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Wednesday, April 27, 2016

Moon resident battling multiple sclerosis uses long-distance running as avenue for advocacy

                                                                  

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John Platt's running career started with a glance at the television.
It was June 2013, and Platt had just lost a friend to multiple sclerosis, the same disease with which he had been diagnosed less than eight years earlier. The summer heat wasn't helping.
One of the symptoms of Platt's MS is known as Uhthoff's phenomenon, meaning as his core temperature rises, he starts to lose his vision. This was beginning to take effect as a weight-loss program glowed on his television and struck a nerve.
“I'm starting to become (a) prisoner back in my air-conditioned house,” Platt remembered thinking. “I was just really unhappy.”
Platt thought of the unused treadmill in his basement, a gift from his brother, and decided to do something about the layer of dust that had accumulated on the machine.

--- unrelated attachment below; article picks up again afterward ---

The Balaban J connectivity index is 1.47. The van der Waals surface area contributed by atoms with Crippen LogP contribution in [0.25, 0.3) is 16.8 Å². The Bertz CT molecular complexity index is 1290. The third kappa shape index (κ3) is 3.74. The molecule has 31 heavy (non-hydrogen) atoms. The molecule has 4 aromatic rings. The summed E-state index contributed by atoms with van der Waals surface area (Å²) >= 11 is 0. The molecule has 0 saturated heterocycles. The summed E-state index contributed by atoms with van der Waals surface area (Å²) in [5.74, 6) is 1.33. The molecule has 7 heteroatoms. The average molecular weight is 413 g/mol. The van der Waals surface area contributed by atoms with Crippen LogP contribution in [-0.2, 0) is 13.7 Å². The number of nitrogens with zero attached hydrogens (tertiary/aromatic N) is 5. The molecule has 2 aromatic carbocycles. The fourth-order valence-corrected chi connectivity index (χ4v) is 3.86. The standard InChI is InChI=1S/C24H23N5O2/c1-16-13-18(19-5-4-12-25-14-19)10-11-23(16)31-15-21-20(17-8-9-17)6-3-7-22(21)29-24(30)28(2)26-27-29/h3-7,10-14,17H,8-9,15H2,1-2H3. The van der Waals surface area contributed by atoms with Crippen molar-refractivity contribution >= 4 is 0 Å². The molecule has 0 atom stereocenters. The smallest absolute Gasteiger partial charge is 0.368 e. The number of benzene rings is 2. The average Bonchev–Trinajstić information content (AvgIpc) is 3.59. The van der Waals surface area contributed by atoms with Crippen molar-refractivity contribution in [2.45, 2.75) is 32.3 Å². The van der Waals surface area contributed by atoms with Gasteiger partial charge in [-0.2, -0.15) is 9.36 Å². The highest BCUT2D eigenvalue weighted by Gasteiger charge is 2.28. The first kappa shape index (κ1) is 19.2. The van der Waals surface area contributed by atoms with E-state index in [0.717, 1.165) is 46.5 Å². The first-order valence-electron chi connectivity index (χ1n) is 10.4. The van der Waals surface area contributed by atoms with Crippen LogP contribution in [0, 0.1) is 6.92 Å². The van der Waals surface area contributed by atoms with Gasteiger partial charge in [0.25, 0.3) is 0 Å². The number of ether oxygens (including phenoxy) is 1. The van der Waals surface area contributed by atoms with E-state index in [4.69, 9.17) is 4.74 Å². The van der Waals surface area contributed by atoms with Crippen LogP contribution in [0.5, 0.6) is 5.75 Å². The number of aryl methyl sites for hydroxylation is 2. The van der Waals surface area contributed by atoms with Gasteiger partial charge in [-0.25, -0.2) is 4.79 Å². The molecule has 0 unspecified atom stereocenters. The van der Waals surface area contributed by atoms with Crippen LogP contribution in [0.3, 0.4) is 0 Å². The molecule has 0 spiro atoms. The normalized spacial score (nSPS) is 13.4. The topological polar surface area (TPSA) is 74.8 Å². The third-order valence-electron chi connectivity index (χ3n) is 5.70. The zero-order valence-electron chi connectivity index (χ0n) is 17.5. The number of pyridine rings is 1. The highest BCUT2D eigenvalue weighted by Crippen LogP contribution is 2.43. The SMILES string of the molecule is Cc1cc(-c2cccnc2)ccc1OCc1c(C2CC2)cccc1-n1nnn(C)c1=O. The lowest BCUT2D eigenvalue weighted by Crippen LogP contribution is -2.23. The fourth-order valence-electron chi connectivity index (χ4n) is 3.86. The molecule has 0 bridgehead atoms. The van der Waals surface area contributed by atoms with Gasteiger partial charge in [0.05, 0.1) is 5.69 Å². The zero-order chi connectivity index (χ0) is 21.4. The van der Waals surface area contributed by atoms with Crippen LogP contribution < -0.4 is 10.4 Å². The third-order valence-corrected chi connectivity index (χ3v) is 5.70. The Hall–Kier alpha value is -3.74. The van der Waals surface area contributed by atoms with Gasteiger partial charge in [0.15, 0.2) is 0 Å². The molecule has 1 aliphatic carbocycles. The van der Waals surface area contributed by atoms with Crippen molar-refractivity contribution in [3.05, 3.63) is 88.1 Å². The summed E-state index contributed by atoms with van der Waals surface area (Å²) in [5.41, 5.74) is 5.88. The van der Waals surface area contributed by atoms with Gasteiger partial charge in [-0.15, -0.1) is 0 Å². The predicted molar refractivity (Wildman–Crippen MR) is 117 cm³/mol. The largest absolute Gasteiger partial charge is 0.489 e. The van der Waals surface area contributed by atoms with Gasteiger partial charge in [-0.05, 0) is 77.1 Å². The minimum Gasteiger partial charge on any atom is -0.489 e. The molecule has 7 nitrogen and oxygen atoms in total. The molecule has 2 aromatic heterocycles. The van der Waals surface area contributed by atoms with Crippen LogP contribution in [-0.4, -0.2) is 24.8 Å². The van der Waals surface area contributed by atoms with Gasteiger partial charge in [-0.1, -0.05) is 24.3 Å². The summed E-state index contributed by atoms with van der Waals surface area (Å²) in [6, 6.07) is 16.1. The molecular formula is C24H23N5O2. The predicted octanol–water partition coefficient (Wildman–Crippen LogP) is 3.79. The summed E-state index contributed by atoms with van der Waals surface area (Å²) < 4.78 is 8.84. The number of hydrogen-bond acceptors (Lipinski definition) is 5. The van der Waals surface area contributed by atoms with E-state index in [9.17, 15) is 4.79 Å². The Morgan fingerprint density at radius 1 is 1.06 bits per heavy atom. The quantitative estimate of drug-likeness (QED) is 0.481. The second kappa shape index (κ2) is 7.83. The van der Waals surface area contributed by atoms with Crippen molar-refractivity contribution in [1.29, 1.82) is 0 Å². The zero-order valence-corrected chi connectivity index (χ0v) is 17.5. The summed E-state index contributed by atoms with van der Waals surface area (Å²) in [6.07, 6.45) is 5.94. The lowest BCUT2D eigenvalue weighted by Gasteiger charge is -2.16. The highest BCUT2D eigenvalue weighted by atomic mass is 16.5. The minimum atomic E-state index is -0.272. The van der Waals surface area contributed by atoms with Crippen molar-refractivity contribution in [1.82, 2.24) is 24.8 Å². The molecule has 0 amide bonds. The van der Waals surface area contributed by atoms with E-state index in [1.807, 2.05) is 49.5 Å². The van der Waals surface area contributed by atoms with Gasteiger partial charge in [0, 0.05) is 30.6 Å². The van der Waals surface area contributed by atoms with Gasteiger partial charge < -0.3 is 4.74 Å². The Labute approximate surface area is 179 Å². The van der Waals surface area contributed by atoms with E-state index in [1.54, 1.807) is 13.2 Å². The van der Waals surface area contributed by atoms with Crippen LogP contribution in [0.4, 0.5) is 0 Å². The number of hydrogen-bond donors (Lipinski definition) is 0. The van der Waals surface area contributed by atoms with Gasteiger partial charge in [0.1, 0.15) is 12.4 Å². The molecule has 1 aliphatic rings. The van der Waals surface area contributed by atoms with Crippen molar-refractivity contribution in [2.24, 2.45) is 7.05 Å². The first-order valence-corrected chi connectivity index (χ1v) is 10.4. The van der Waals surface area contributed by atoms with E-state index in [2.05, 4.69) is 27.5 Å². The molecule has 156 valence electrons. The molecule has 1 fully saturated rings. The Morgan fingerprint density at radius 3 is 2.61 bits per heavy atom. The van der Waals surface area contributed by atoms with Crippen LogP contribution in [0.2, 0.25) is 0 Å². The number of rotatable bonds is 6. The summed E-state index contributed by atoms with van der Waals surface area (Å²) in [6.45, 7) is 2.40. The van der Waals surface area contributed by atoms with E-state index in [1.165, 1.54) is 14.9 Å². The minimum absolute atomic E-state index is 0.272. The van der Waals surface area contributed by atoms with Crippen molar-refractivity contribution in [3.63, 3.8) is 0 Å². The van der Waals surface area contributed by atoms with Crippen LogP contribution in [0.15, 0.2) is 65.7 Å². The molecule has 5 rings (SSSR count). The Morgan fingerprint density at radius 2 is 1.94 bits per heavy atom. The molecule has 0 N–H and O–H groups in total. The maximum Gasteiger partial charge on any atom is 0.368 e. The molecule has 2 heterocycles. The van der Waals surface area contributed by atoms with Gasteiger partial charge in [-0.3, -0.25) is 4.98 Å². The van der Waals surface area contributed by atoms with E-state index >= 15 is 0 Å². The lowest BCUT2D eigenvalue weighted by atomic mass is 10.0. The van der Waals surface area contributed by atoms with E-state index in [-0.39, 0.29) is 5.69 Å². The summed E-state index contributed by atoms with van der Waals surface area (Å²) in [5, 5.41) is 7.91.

He had used a cane for the past seven years and needed assistance from the arm rails, but he walked a mile in a half-hour.
The next day, he repeated the feat. One mile turned into several miles. He progressed to taking extended walks outside during a cool August near a family member's house in the Chicago area.
An estimated 3,500 miles later, Platt, 41, of Moon recounts the story of how he changed his life through running, dressed in his teal Boston Marathon zip-up jacket. He smiles.
“Sitting here today, I consider myself an athlete. I took an easy-A course in college called ‘walk/jog,' and I got a C,” Platt said recently. “Three world marathon majors later, maybe I can go back to Slippery Rock and see if I can get my transcript changed.”
On Sunday, less than two weeks after adding a Boston medal to his Chicago 2014 and New York 2015 hardware, he is set to run his third Pittsburgh half-marathon.
Platt is one of 2.3 million people worldwide living with MS. He said 10 years of spreading awareness and advocating on behalf of the Multiple Sclerosis Society have given him perspective, but reorganizing his life to achieve his goals has taken sacrifice.
During the summer, Platt often wakes before 3 a.m., logging miles before the sun rises. When the sun is out, he fills a skullcap and sleeves with ice before heading out. They are details Platt has perfected through trial and error, but often that error requires him to push to and beyond his limits.
On a warm Boston Marathon race day, for example, he knew his MS would flare up after 13 miles. As he coasted into an aid station at Mile 14, he already could sense his vision disappearing. A physician's assistant checked his vitals while he asked for a towel to clean off his glasses.
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